Kate Wallich by Shore
Opinion by Richard Baird Posted 13 April 2015
Kate Wallich is an American award-winning choreographer, dancer and director whose work has been commissioned and presented nationally and internationally by arts organisations such as On The Boards, The Frye Art Museum and Northwest Dance Project, amongst many others. Alongside Lavinia Vago, Kate Wallich is also founder of Seattle based contemporary dance company The YC, and teaches her own brand of movement classes from her studio in Seattle, Washington.
Kate’s personal brand identity, developed by graphic design studio Shore, and which included business cards and website, utilises bold custom typography as a way to explore the physicality of dance, establish a personal and distinctive tone of voice, and capture some of the unique aesthetic qualities that permeate all of Kate’s activities and ventures.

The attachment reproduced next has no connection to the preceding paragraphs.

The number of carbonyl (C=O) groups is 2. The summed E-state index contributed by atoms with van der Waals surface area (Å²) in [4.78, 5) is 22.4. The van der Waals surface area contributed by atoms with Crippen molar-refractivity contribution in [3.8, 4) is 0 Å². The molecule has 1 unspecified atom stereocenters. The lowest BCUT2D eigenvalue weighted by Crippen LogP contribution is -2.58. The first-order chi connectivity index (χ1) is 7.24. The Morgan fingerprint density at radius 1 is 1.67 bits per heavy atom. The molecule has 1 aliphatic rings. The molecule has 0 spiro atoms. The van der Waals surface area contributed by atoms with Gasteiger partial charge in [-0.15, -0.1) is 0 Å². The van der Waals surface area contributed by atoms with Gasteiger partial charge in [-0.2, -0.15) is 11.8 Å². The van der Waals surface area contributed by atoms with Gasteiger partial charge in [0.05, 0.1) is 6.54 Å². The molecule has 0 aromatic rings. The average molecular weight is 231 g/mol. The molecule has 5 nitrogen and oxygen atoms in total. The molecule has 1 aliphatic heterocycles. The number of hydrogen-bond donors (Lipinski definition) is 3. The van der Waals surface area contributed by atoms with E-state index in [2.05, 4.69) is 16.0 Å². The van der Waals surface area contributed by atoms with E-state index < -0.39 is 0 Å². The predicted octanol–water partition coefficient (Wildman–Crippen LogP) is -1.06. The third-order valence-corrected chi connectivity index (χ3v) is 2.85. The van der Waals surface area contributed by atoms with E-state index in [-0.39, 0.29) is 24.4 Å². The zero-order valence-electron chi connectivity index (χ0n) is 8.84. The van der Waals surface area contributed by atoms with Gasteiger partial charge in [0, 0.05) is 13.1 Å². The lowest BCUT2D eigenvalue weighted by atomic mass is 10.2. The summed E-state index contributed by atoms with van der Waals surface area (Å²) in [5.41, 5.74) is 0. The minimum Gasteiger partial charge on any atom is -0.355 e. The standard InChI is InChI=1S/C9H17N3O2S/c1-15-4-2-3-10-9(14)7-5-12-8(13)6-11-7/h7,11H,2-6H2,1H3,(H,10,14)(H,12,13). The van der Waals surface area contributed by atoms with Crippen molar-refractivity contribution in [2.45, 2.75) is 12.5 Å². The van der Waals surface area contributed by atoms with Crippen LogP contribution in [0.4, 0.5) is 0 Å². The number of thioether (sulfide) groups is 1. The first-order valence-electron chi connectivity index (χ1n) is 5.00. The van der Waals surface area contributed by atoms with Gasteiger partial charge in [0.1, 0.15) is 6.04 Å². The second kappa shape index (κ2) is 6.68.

Based upon the heavy characters of Franklin Gothic Extra Condensed, Kate Wallich’s visual identity is unmistakably rooted in the physical, confident and robust. Modifications such as oversized tittles and punctuation, slabs across the ‘I’, reductive ’t’, and a distinctive ‘a’ further these themes whilst also introducing moments of character and individuality. Although many of these are subtle amendments to an iconic American typeface, the titles and punctuation are evident without undermining the original typeface.
The bold, condensed, sans-serif letterforms acknowledge a little of the conventions of theatre signage and communication without being tired, and are simple enough to unite a variety of business ventures, while weight and customisation neatly draw together both the expressive and personal nature of the brief.
The custom detail and impact of type is effectively enhanced using a black and white colour palette, its oversized application online and across business cards and complimented by a weighty board. Snappy transitions, menu animation, auto-play video and the layout of type and image across Kate’s website add a dynamic contrast to what is a robust and structured visual identity treatment. More from Shore on BP&O.